“And leave my house to them?” Ann asked, “and eat what? I can barely take enough from the garden to feed us now. I can’t forage offshore. What do I do?”
Marten’s mouth worked in thought.
Ann finished her tea. “My thanks, Marten.”
They shook hands. Marten held on after she let go.
“Ann,” he said.
Ann began saving thick saplings instead of turning them loose to drift downstream. She trimmed away the slime and sharpened them with her mowing blade into rough points. She buried them point-up in the scree by the shore. Van watched, perched on a high branch with the ducks.
Ann’s fingers bled. She didn’t sleep well at night. Sometimes she saw the faces of her family. Sometimes the face of the man who sired Van. Sometimes she thought of laying down and giving up. But the day approached no matter what she did. So she worked.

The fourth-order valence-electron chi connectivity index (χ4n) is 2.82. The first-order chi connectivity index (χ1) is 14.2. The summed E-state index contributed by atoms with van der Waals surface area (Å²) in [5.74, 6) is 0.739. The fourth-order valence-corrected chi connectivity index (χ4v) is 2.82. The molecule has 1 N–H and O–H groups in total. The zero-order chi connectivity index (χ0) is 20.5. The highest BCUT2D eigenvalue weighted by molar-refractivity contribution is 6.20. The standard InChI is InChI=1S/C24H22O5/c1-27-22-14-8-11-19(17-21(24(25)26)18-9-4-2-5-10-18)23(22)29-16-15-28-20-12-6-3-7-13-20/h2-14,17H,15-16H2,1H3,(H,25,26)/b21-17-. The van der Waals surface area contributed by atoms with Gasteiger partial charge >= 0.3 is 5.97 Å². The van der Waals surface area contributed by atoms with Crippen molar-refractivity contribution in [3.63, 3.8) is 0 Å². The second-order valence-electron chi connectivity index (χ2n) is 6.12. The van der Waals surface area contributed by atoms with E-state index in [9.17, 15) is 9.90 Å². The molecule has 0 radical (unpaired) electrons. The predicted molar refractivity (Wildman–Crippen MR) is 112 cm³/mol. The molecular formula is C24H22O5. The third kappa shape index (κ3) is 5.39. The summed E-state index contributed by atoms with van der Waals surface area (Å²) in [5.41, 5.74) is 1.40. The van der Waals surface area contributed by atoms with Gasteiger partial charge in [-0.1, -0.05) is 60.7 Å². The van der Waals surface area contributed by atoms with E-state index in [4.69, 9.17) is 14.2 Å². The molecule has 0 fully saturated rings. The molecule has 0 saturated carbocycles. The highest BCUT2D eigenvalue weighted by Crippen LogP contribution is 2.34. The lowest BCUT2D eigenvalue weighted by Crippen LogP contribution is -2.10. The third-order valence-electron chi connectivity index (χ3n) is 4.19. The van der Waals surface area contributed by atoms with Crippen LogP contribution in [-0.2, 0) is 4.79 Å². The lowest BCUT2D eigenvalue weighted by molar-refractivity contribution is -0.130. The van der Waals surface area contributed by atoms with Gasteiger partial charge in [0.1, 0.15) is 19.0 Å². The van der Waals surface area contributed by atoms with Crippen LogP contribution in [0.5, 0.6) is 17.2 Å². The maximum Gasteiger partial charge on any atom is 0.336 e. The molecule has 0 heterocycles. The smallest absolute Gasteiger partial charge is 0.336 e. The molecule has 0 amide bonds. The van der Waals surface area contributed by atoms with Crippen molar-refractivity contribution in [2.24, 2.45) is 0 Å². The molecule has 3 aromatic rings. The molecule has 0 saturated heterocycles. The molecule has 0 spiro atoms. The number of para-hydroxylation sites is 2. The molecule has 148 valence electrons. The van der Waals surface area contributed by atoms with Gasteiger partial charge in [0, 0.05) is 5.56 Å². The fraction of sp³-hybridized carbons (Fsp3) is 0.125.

The dawn of midsummer day was already hot. She felt she was arising from a bath, not her covers. Van slept on while she kindled fire. If all else failed, she could stoke it hot enough that it would eat the house, and them with it.
The day was deceptively peaceful. Ann toiled at her chores, ear to any little noise. Van was subdued. He played quietly, obediently staying within Ann’s sight. She had almost relaxed when she saw the first one.
The body was almost the same color as the underbrush around it, it snapped into focus so abruptly she nearly fell backwards. The distance between both shores seemed to retract and she saw the approaching figure with awful clarity.